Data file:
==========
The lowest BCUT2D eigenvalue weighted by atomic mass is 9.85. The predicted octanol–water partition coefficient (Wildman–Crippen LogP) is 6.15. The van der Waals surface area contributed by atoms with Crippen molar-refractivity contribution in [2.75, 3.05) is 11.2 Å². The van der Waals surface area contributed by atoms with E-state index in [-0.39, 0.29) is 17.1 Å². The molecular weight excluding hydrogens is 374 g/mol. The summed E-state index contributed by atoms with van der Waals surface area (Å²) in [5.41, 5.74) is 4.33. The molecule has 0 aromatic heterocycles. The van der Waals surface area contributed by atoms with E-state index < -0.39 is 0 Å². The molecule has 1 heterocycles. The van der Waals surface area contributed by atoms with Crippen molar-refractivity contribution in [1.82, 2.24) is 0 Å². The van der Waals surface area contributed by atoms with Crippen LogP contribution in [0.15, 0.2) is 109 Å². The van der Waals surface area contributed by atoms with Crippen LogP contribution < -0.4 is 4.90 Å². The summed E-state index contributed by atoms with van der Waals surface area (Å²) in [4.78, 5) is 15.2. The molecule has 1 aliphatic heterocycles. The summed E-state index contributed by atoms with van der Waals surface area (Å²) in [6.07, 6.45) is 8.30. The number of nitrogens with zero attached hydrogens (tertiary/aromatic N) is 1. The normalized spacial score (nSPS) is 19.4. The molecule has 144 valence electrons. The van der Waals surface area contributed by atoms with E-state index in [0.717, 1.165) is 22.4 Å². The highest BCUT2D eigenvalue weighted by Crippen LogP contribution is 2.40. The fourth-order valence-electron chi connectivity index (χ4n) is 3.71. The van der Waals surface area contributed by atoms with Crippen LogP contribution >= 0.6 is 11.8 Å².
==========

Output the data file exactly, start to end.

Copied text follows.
The lowest BCUT2D eigenvalue weighted by atomic mass is 9.85. The predicted octanol–water partition coefficient (Wildman–Crippen LogP) is 6.15. The van der Waals surface area contributed by atoms with Crippen molar-refractivity contribution in [2.75, 3.05) is 11.2 Å². The van der Waals surface area contributed by atoms with E-state index in [-0.39, 0.29) is 17.1 Å². The molecular weight excluding hydrogens is 374 g/mol. The summed E-state index contributed by atoms with van der Waals surface area (Å²) in [5.41, 5.74) is 4.33. The molecule has 0 aromatic heterocycles. The van der Waals surface area contributed by atoms with E-state index < -0.39 is 0 Å². The molecule has 1 heterocycles. The van der Waals surface area contributed by atoms with Crippen molar-refractivity contribution in [1.82, 2.24) is 0 Å². The van der Waals surface area contributed by atoms with Crippen LogP contribution in [0.15, 0.2) is 109 Å². The van der Waals surface area contributed by atoms with Crippen LogP contribution < -0.4 is 4.90 Å². The summed E-state index contributed by atoms with van der Waals surface area (Å²) in [4.78, 5) is 15.2. The molecule has 1 aliphatic heterocycles. The summed E-state index contributed by atoms with van der Waals surface area (Å²) in [6.07, 6.45) is 8.30. The number of nitrogens with zero attached hydrogens (tertiary/aromatic N) is 1. The normalized spacial score (nSPS) is 19.4. The molecule has 144 valence electrons. The van der Waals surface area contributed by atoms with E-state index in [0.717, 1.165) is 22.4 Å². The highest BCUT2D eigenvalue weighted by Crippen LogP contribution is 2.40. The fourth-order valence-electron chi connectivity index (χ4n) is 3.71. The van der Waals surface area contributed by atoms with Crippen LogP contribution >= 0.6 is 11.8 Å².